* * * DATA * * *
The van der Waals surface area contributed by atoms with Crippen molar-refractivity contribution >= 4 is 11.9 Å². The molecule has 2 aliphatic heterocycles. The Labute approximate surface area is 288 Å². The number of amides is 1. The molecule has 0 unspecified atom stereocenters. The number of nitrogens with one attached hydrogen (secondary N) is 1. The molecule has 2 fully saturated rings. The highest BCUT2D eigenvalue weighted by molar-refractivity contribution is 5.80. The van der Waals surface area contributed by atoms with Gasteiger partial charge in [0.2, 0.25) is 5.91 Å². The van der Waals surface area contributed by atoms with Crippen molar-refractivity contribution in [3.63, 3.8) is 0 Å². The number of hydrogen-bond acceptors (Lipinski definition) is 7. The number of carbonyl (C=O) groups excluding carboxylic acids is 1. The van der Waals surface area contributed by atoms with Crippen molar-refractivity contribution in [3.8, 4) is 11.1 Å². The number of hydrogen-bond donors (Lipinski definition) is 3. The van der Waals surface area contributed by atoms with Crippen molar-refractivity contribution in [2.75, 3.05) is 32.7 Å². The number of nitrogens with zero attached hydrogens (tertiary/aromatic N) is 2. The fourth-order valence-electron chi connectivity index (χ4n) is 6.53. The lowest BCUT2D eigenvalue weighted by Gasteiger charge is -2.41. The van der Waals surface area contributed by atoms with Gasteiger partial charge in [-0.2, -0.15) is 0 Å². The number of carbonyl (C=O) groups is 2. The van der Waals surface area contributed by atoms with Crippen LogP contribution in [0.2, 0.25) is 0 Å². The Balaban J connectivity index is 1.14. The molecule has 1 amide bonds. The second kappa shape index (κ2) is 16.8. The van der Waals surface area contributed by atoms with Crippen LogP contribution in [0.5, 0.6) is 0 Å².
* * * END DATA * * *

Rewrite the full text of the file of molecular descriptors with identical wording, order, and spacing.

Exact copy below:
The van der Waals surface area contributed by atoms with Crippen molar-refractivity contribution >= 4 is 11.9 Å². The molecule has 2 aliphatic heterocycles. The Labute approximate surface area is 288 Å². The number of amides is 1. The molecule has 0 unspecified atom stereocenters. The number of nitrogens with one attached hydrogen (secondary N) is 1. The molecule has 2 fully saturated rings. The highest BCUT2D eigenvalue weighted by molar-refractivity contribution is 5.80. The van der Waals surface area contributed by atoms with Gasteiger partial charge in [0.2, 0.25) is 5.91 Å². The van der Waals surface area contributed by atoms with Crippen molar-refractivity contribution in [3.63, 3.8) is 0 Å². The number of hydrogen-bond acceptors (Lipinski definition) is 7. The number of carbonyl (C=O) groups excluding carboxylic acids is 1. The van der Waals surface area contributed by atoms with Crippen molar-refractivity contribution in [3.8, 4) is 11.1 Å². The number of hydrogen-bond donors (Lipinski definition) is 3. The van der Waals surface area contributed by atoms with Crippen molar-refractivity contribution in [2.75, 3.05) is 32.7 Å². The number of nitrogens with zero attached hydrogens (tertiary/aromatic N) is 2. The fourth-order valence-electron chi connectivity index (χ4n) is 6.53. The lowest BCUT2D eigenvalue weighted by Gasteiger charge is -2.41. The van der Waals surface area contributed by atoms with Gasteiger partial charge in [-0.2, -0.15) is 0 Å². The number of carbonyl (C=O) groups is 2. The van der Waals surface area contributed by atoms with Crippen LogP contribution in [0.2, 0.25) is 0 Å². The Balaban J connectivity index is 1.14. The molecule has 1 amide bonds. The second kappa shape index (κ2) is 16.8. The van der Waals surface area contributed by atoms with Crippen LogP contribution in [0.5, 0.6) is 0 Å².